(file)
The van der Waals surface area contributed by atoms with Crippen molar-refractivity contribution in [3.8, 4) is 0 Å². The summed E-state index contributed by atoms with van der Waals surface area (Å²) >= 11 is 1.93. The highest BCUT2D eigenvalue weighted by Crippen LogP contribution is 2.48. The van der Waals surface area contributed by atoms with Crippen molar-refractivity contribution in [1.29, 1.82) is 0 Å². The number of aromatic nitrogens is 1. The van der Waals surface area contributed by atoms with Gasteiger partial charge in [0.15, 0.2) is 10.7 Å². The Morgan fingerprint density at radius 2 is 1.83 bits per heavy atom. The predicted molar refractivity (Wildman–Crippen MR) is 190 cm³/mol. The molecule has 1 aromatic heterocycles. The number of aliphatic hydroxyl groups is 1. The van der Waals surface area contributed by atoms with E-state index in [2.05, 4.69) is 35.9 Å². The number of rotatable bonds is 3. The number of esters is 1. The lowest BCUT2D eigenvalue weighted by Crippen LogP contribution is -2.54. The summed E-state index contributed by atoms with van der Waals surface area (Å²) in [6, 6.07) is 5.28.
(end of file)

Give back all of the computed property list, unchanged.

The van der Waals surface area contributed by atoms with Crippen molar-refractivity contribution in [3.8, 4) is 0 Å². The summed E-state index contributed by atoms with van der Waals surface area (Å²) >= 11 is 1.93. The highest BCUT2D eigenvalue weighted by Crippen LogP contribution is 2.48. The van der Waals surface area contributed by atoms with Crippen molar-refractivity contribution in [1.29, 1.82) is 0 Å². The number of aromatic nitrogens is 1. The van der Waals surface area contributed by atoms with Gasteiger partial charge in [0.15, 0.2) is 10.7 Å². The Morgan fingerprint density at radius 2 is 1.83 bits per heavy atom. The predicted molar refractivity (Wildman–Crippen MR) is 190 cm³/mol. The molecule has 1 aromatic heterocycles. The number of aliphatic hydroxyl groups is 1. The van der Waals surface area contributed by atoms with E-state index in [2.05, 4.69) is 35.9 Å². The number of rotatable bonds is 3. The number of esters is 1. The lowest BCUT2D eigenvalue weighted by Crippen LogP contribution is -2.54. The summed E-state index contributed by atoms with van der Waals surface area (Å²) in [6, 6.07) is 5.28.